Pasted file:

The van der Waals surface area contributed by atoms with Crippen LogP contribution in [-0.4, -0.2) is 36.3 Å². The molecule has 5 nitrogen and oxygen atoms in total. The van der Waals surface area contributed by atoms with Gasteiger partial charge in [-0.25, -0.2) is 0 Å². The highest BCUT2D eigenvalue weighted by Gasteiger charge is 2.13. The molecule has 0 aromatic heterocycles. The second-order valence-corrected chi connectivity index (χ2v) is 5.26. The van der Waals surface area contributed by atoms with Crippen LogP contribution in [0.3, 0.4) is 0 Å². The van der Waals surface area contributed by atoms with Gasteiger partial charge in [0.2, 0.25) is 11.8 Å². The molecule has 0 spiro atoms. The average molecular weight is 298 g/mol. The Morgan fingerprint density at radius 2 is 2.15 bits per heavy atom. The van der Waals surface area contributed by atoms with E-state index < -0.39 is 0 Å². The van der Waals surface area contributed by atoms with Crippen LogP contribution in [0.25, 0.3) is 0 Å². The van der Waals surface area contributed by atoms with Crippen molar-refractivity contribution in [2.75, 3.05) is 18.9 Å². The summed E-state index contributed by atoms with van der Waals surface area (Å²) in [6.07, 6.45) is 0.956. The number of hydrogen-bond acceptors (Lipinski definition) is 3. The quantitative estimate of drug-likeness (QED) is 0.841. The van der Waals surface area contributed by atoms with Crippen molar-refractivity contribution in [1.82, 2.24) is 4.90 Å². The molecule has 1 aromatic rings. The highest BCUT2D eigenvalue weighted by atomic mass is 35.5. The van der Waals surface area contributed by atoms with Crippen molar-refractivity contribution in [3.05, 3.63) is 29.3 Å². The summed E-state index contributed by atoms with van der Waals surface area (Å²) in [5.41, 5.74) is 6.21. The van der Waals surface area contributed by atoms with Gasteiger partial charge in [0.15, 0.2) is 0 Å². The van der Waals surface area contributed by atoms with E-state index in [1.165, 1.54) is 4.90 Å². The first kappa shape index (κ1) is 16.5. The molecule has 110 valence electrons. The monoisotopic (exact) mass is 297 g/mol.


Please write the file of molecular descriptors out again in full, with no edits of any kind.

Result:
The van der Waals surface area contributed by atoms with Crippen LogP contribution in [-0.4, -0.2) is 36.3 Å². The molecule has 5 nitrogen and oxygen atoms in total. The van der Waals surface area contributed by atoms with Gasteiger partial charge in [-0.25, -0.2) is 0 Å². The highest BCUT2D eigenvalue weighted by Gasteiger charge is 2.13. The molecule has 0 aromatic heterocycles. The second-order valence-corrected chi connectivity index (χ2v) is 5.26. The van der Waals surface area contributed by atoms with Crippen LogP contribution in [0.3, 0.4) is 0 Å². The van der Waals surface area contributed by atoms with Gasteiger partial charge in [0.2, 0.25) is 11.8 Å². The molecule has 0 spiro atoms. The average molecular weight is 298 g/mol. The Morgan fingerprint density at radius 2 is 2.15 bits per heavy atom. The van der Waals surface area contributed by atoms with E-state index < -0.39 is 0 Å². The van der Waals surface area contributed by atoms with Crippen LogP contribution in [0.25, 0.3) is 0 Å². The van der Waals surface area contributed by atoms with Crippen molar-refractivity contribution in [2.75, 3.05) is 18.9 Å². The summed E-state index contributed by atoms with van der Waals surface area (Å²) in [6.07, 6.45) is 0.956. The number of hydrogen-bond acceptors (Lipinski definition) is 3. The quantitative estimate of drug-likeness (QED) is 0.841. The van der Waals surface area contributed by atoms with Crippen molar-refractivity contribution in [1.82, 2.24) is 4.90 Å². The molecule has 1 aromatic rings. The highest BCUT2D eigenvalue weighted by atomic mass is 35.5. The van der Waals surface area contributed by atoms with Crippen molar-refractivity contribution in [3.05, 3.63) is 29.3 Å². The summed E-state index contributed by atoms with van der Waals surface area (Å²) in [5.41, 5.74) is 6.21. The van der Waals surface area contributed by atoms with Gasteiger partial charge in [0.15, 0.2) is 0 Å². The van der Waals surface area contributed by atoms with E-state index in [1.165, 1.54) is 4.90 Å². The first kappa shape index (κ1) is 16.5. The molecule has 110 valence electrons. The monoisotopic (exact) mass is 297 g/mol.